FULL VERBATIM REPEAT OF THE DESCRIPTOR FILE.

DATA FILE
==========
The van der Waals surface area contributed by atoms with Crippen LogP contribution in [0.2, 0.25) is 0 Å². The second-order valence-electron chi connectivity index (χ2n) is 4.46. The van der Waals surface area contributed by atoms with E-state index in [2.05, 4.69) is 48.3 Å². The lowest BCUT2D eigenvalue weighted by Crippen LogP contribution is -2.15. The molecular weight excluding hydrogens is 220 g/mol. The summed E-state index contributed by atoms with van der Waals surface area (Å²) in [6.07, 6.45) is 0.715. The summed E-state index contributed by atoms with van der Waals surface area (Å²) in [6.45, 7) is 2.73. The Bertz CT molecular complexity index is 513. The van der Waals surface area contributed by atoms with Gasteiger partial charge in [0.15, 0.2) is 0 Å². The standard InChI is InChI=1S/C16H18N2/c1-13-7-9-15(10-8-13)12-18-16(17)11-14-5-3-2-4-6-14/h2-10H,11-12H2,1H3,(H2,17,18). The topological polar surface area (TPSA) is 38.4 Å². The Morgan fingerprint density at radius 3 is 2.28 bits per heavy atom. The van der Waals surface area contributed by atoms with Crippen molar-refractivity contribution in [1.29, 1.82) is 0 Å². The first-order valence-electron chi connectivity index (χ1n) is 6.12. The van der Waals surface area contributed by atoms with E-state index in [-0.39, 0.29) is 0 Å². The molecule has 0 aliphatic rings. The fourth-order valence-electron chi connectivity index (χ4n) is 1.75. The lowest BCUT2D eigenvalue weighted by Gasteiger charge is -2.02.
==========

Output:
The van der Waals surface area contributed by atoms with Crippen LogP contribution in [0.2, 0.25) is 0 Å². The second-order valence-electron chi connectivity index (χ2n) is 4.46. The van der Waals surface area contributed by atoms with E-state index in [2.05, 4.69) is 48.3 Å². The lowest BCUT2D eigenvalue weighted by Crippen LogP contribution is -2.15. The molecular weight excluding hydrogens is 220 g/mol. The summed E-state index contributed by atoms with van der Waals surface area (Å²) in [6.07, 6.45) is 0.715. The summed E-state index contributed by atoms with van der Waals surface area (Å²) in [6.45, 7) is 2.73. The Bertz CT molecular complexity index is 513. The van der Waals surface area contributed by atoms with Gasteiger partial charge in [0.15, 0.2) is 0 Å². The standard InChI is InChI=1S/C16H18N2/c1-13-7-9-15(10-8-13)12-18-16(17)11-14-5-3-2-4-6-14/h2-10H,11-12H2,1H3,(H2,17,18). The topological polar surface area (TPSA) is 38.4 Å². The Morgan fingerprint density at radius 3 is 2.28 bits per heavy atom. The van der Waals surface area contributed by atoms with Crippen molar-refractivity contribution in [1.29, 1.82) is 0 Å². The first-order valence-electron chi connectivity index (χ1n) is 6.12. The van der Waals surface area contributed by atoms with E-state index in [-0.39, 0.29) is 0 Å². The molecule has 0 aliphatic rings. The fourth-order valence-electron chi connectivity index (χ4n) is 1.75. The lowest BCUT2D eigenvalue weighted by Gasteiger charge is -2.02.